He identifies four. The first thing you'll lose is your self-righteousness. If you try to do anything meaningful, your weaknesses will be quickly exposed. And Satan will make sure you know they're exposed and that other people are laughing at you. Okay? And so right away, you will lose your sense of your pride of place, your sense of I've got this or I'm charging off the battle.

Right away, you'll be like, uh-oh, this is embarrassing. This is not going well. But when you lose your self-righteousness, you gain Christ's righteousness and a greater awareness of it and you walk in it and it's sweet. It's a great loss.

It's a great loss. It hurts and then it's good. You have to give up your sin. It's hard to rush into battle like carrying this stuff. And so the circumstances force you to start dropping things.

You're going to be having to pick up a sword and fight. And you will have things that you weren't planning to give up and you're just out of necessity going to have to drop them. And then once they're gone and you're feeling pain and they're not giving you comfort anymore because you've had to drop them, that's going to freak you out and it's going to hurt. And you give up.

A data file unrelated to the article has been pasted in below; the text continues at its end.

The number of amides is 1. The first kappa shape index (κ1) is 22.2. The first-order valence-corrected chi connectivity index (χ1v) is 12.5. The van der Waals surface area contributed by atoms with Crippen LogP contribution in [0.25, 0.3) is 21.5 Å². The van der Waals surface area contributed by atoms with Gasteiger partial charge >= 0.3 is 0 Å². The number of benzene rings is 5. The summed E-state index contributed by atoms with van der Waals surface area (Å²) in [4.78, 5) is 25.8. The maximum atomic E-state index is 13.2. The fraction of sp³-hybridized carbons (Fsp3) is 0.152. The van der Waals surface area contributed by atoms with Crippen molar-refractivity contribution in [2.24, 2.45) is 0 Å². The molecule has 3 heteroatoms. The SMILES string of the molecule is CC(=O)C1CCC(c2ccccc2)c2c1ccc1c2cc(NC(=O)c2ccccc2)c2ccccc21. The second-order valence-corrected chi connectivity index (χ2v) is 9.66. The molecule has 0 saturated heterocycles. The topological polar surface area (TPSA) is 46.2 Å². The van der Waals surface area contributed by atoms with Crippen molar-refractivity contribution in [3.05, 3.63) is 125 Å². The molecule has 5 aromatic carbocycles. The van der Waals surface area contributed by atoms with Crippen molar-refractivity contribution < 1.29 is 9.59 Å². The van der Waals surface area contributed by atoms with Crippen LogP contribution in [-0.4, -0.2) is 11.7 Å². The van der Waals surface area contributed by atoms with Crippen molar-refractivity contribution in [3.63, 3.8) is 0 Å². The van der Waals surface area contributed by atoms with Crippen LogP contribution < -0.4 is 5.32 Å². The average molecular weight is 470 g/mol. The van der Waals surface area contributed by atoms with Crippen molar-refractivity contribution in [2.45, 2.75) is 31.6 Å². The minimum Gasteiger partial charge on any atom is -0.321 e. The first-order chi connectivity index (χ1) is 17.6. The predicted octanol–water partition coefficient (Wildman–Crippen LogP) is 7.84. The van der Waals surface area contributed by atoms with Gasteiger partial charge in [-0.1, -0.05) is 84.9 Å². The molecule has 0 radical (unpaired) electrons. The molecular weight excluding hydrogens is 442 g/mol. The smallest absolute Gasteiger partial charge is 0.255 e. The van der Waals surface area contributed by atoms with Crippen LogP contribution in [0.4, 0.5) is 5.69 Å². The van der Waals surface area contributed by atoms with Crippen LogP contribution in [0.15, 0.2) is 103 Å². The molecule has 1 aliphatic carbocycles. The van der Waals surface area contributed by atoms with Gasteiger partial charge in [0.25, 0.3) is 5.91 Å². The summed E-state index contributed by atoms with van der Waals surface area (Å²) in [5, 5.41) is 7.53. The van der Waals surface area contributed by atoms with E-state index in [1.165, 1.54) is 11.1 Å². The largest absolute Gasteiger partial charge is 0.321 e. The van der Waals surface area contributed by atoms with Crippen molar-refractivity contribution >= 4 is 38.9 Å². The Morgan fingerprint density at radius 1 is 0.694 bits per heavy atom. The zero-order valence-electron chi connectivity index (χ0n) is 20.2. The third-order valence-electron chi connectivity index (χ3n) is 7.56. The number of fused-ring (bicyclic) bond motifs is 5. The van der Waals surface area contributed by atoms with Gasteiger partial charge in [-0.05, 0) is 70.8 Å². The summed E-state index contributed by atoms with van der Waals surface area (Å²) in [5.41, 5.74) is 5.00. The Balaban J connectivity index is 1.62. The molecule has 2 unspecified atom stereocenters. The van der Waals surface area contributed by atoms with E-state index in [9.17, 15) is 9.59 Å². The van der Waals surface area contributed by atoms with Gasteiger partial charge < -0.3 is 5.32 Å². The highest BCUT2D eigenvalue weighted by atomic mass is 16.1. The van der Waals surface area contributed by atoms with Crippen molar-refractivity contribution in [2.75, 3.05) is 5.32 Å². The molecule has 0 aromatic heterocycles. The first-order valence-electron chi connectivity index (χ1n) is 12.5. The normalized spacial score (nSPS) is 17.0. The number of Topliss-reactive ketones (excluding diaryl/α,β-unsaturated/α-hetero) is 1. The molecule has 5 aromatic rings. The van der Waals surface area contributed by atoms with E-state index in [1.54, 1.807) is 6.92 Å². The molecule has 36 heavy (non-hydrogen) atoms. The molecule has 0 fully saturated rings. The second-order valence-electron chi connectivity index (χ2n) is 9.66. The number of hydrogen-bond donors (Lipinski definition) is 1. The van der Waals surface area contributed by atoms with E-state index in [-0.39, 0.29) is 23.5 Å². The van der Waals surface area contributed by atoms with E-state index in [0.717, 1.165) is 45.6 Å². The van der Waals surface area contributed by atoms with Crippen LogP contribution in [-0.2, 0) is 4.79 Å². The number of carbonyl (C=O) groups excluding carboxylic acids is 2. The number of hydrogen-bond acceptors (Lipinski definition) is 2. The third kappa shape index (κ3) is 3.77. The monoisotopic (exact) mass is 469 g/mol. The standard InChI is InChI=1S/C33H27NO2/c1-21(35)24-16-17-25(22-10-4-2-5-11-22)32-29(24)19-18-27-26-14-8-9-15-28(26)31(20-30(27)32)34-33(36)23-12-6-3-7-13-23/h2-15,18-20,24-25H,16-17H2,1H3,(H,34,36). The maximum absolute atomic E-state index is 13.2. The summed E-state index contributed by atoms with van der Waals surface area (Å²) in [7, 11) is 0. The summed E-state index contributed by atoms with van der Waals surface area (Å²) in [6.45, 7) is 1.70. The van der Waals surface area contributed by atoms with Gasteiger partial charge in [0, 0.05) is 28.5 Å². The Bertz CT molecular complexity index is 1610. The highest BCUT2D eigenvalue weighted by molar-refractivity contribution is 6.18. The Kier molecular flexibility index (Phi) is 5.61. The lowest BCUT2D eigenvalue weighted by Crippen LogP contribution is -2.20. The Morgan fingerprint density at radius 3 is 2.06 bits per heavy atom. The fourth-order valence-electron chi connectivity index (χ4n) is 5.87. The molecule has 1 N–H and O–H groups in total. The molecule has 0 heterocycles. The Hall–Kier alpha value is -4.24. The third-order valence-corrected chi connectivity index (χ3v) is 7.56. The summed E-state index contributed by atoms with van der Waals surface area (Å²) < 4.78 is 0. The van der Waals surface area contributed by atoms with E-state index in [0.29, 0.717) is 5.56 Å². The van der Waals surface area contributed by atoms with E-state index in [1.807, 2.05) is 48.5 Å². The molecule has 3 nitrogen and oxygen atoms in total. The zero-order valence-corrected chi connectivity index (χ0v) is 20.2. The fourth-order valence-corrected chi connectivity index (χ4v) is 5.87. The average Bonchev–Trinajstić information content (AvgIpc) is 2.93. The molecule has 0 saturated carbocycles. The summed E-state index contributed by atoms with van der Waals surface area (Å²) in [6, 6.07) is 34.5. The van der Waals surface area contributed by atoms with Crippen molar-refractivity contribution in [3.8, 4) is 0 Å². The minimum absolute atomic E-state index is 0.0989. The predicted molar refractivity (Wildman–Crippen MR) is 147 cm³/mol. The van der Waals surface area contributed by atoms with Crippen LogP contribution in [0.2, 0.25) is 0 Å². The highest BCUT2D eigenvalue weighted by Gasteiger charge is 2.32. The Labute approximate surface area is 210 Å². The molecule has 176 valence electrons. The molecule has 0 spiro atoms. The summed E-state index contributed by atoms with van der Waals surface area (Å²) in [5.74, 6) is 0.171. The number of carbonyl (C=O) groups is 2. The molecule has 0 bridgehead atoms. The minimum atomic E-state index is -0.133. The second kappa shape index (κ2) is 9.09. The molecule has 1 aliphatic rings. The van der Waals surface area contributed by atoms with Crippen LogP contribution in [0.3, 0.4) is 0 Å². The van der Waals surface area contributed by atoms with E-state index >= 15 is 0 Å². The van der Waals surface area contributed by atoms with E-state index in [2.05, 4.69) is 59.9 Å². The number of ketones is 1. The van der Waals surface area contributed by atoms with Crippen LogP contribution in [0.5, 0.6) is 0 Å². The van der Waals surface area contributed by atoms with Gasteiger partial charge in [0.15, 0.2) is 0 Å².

So you give up. You give up the things you've loved and even know you've loved. But now necessity because you've stepped out of the boat proverbially like Peter and you're walking on water and now you've got to focus on there and you can't cling anymore and you start losing things you didn't know you cared about so much. But as your hands are emptied of the stuff that we carry in this life, your hands start to be filled with weapons of righteousness or bunches of fruit. And you start to walk in triumph and you start to know what it's like to walk in joy and to be optimistic and to face adversity and laugh at it. So giving up your sin is a victory.